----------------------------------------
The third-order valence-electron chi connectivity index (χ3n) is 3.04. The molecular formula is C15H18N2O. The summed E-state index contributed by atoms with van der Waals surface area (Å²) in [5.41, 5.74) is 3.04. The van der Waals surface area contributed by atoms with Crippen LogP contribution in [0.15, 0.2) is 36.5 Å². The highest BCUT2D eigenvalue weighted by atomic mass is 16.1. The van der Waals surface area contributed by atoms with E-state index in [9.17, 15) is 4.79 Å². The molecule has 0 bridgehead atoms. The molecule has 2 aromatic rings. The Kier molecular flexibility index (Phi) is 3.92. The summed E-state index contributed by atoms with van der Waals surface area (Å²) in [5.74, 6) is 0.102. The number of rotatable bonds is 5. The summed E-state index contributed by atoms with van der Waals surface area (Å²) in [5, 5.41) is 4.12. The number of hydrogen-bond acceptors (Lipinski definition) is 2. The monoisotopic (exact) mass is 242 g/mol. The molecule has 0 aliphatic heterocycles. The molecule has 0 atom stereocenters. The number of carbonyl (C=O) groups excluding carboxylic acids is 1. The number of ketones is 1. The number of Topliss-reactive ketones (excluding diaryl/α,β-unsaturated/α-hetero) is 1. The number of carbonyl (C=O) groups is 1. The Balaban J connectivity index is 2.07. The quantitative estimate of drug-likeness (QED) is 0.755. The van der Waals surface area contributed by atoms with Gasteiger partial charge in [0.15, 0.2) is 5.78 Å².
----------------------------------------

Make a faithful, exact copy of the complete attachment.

The third-order valence-electron chi connectivity index (χ3n) is 3.04. The molecular formula is C15H18N2O. The summed E-state index contributed by atoms with van der Waals surface area (Å²) in [5.41, 5.74) is 3.04. The van der Waals surface area contributed by atoms with Crippen LogP contribution in [0.15, 0.2) is 36.5 Å². The highest BCUT2D eigenvalue weighted by atomic mass is 16.1. The van der Waals surface area contributed by atoms with E-state index in [9.17, 15) is 4.79 Å². The molecule has 0 bridgehead atoms. The molecule has 2 aromatic rings. The Kier molecular flexibility index (Phi) is 3.92. The summed E-state index contributed by atoms with van der Waals surface area (Å²) in [5.74, 6) is 0.102. The number of rotatable bonds is 5. The summed E-state index contributed by atoms with van der Waals surface area (Å²) in [5, 5.41) is 4.12. The number of hydrogen-bond acceptors (Lipinski definition) is 2. The monoisotopic (exact) mass is 242 g/mol. The molecule has 0 aliphatic heterocycles. The molecule has 0 atom stereocenters. The number of carbonyl (C=O) groups excluding carboxylic acids is 1. The number of ketones is 1. The number of Topliss-reactive ketones (excluding diaryl/α,β-unsaturated/α-hetero) is 1. The number of carbonyl (C=O) groups is 1. The Balaban J connectivity index is 2.07. The quantitative estimate of drug-likeness (QED) is 0.755. The van der Waals surface area contributed by atoms with Gasteiger partial charge in [0.15, 0.2) is 5.78 Å².